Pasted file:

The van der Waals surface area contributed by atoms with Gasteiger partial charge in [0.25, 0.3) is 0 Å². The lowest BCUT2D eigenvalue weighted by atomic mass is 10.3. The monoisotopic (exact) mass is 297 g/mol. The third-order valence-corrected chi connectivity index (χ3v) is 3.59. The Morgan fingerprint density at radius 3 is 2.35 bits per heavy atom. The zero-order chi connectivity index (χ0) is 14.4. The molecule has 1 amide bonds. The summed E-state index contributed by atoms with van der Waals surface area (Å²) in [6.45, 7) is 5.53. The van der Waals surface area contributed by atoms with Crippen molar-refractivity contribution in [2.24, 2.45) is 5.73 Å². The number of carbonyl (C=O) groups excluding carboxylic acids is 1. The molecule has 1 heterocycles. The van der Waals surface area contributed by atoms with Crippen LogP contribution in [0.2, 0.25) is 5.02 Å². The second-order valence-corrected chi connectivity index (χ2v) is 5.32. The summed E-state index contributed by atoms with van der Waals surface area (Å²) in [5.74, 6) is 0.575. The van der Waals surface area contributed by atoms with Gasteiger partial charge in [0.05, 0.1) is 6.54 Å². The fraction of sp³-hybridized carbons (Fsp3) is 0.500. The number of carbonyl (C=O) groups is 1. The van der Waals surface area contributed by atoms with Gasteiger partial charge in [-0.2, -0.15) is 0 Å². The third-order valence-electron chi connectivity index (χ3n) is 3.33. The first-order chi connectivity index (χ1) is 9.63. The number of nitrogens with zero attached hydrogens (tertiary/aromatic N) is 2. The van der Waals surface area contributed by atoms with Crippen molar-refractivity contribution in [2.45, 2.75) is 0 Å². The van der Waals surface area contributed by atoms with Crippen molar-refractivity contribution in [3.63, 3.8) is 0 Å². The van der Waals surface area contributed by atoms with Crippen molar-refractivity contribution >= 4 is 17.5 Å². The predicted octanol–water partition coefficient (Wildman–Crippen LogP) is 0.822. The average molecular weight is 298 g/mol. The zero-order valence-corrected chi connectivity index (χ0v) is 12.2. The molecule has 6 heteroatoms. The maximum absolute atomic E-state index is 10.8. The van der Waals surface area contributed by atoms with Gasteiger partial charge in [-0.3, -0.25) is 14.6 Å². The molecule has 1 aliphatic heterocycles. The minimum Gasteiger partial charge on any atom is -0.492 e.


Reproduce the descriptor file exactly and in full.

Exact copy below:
The van der Waals surface area contributed by atoms with Gasteiger partial charge in [0.25, 0.3) is 0 Å². The lowest BCUT2D eigenvalue weighted by atomic mass is 10.3. The monoisotopic (exact) mass is 297 g/mol. The third-order valence-corrected chi connectivity index (χ3v) is 3.59. The Morgan fingerprint density at radius 3 is 2.35 bits per heavy atom. The zero-order chi connectivity index (χ0) is 14.4. The molecule has 1 amide bonds. The summed E-state index contributed by atoms with van der Waals surface area (Å²) in [6.45, 7) is 5.53. The van der Waals surface area contributed by atoms with Crippen molar-refractivity contribution in [2.24, 2.45) is 5.73 Å². The number of carbonyl (C=O) groups excluding carboxylic acids is 1. The molecule has 1 heterocycles. The van der Waals surface area contributed by atoms with Crippen LogP contribution in [0.2, 0.25) is 5.02 Å². The second-order valence-corrected chi connectivity index (χ2v) is 5.32. The summed E-state index contributed by atoms with van der Waals surface area (Å²) in [5.74, 6) is 0.575. The van der Waals surface area contributed by atoms with Gasteiger partial charge in [0.05, 0.1) is 6.54 Å². The fraction of sp³-hybridized carbons (Fsp3) is 0.500. The number of carbonyl (C=O) groups is 1. The van der Waals surface area contributed by atoms with Gasteiger partial charge in [-0.2, -0.15) is 0 Å². The third-order valence-electron chi connectivity index (χ3n) is 3.33. The first-order chi connectivity index (χ1) is 9.63. The number of nitrogens with zero attached hydrogens (tertiary/aromatic N) is 2. The van der Waals surface area contributed by atoms with Crippen molar-refractivity contribution in [2.45, 2.75) is 0 Å². The van der Waals surface area contributed by atoms with Crippen molar-refractivity contribution in [3.63, 3.8) is 0 Å². The van der Waals surface area contributed by atoms with Crippen molar-refractivity contribution >= 4 is 17.5 Å². The predicted octanol–water partition coefficient (Wildman–Crippen LogP) is 0.822. The average molecular weight is 298 g/mol. The zero-order valence-corrected chi connectivity index (χ0v) is 12.2. The molecule has 6 heteroatoms. The maximum absolute atomic E-state index is 10.8. The van der Waals surface area contributed by atoms with Gasteiger partial charge in [-0.3, -0.25) is 14.6 Å². The molecule has 1 aliphatic heterocycles. The minimum Gasteiger partial charge on any atom is -0.492 e.